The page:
Nutritional immunity: transition metals at the pathogen-host interface

Nat Rev Microbiol. 2012 Jul 16;10(8):525-37. doi: 10.1038/nrmicro2836.


Transition metals occupy an essential niche in biological systems. Their electrostatic properties stabilize substrates or reaction intermediates in the active sites of enzymes, and their heightened reactivity is harnessed for catalysis. However, this heightened activity also renders transition metals toxic at high concentrations. Bacteria, like all living organisms, must regulate their intracellular levels of these elements to satisfy their physiological needs while avoiding harm. It is therefore not surprising that the host capitalizes on both the essentiality and toxicity of transition metals to defend against bacterial invaders. This Review discusses established and emerging paradigms in nutrient metal homeostasis at the pathogen-host interface.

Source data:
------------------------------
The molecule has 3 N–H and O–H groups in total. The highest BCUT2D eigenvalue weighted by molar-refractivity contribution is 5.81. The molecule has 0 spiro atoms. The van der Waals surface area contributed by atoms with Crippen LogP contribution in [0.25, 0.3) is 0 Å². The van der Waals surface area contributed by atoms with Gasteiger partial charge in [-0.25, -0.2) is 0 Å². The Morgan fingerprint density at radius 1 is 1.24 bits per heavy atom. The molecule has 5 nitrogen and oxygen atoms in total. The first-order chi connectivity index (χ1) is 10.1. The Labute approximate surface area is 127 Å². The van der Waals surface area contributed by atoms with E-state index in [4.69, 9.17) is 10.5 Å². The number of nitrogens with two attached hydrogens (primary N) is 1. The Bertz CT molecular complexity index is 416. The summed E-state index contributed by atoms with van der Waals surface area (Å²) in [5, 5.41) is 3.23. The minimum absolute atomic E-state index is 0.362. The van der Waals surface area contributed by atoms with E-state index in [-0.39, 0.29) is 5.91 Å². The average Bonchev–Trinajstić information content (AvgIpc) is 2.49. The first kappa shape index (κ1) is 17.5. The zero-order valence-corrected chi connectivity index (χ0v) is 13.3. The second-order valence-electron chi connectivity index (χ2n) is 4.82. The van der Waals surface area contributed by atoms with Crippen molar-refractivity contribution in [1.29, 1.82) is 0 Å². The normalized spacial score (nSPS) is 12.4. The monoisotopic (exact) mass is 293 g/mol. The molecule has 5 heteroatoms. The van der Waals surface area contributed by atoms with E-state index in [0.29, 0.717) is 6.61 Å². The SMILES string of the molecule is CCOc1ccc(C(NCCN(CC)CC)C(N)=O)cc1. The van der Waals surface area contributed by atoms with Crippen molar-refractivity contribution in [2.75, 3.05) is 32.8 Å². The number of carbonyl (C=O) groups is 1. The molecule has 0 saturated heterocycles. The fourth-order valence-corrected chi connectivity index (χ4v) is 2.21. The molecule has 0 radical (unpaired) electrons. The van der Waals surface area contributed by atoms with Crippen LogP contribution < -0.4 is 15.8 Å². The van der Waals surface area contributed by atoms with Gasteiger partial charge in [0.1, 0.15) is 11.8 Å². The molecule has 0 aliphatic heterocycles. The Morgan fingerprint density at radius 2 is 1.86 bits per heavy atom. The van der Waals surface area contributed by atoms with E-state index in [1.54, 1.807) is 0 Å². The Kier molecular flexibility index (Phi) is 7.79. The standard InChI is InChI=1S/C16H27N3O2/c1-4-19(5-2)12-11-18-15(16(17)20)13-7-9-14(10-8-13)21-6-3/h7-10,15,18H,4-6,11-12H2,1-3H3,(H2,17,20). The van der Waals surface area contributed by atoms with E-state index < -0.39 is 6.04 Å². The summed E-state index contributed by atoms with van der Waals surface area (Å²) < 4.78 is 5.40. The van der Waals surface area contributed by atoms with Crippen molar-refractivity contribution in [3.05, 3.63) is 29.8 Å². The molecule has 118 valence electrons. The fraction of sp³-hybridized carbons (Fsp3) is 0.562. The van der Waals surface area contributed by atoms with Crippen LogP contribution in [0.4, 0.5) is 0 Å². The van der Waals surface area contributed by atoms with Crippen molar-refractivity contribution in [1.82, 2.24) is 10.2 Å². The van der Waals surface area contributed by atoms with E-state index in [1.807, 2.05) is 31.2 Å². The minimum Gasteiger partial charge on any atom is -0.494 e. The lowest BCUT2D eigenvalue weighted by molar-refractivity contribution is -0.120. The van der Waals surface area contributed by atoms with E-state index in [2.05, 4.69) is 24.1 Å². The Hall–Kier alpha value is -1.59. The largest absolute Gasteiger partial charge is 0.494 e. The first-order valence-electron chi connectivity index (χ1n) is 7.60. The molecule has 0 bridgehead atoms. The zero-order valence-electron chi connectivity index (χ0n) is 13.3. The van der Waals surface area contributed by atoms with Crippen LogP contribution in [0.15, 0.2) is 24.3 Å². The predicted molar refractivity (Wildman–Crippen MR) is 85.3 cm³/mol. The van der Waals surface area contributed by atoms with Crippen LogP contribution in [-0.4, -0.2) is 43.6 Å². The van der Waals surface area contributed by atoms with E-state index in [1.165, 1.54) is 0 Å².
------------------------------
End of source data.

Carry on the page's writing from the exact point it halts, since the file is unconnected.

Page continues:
Publication types

  • Research Support, N.I.H., Extramural
  • Research Support, Non-U.S. Gov't
  • Review

MeSH terms

  • Bacteria / drug effects*
  • Bacteria / immunology*
  • Food / toxicity
  • Host-Pathogen Interactions*
  • Humans
  • Metals / metabolism*
  • Metals / toxicity*
  • Transition Elements / metabolism*
  • Transition Elements / toxicity*


  • Metals
  • Transition Elements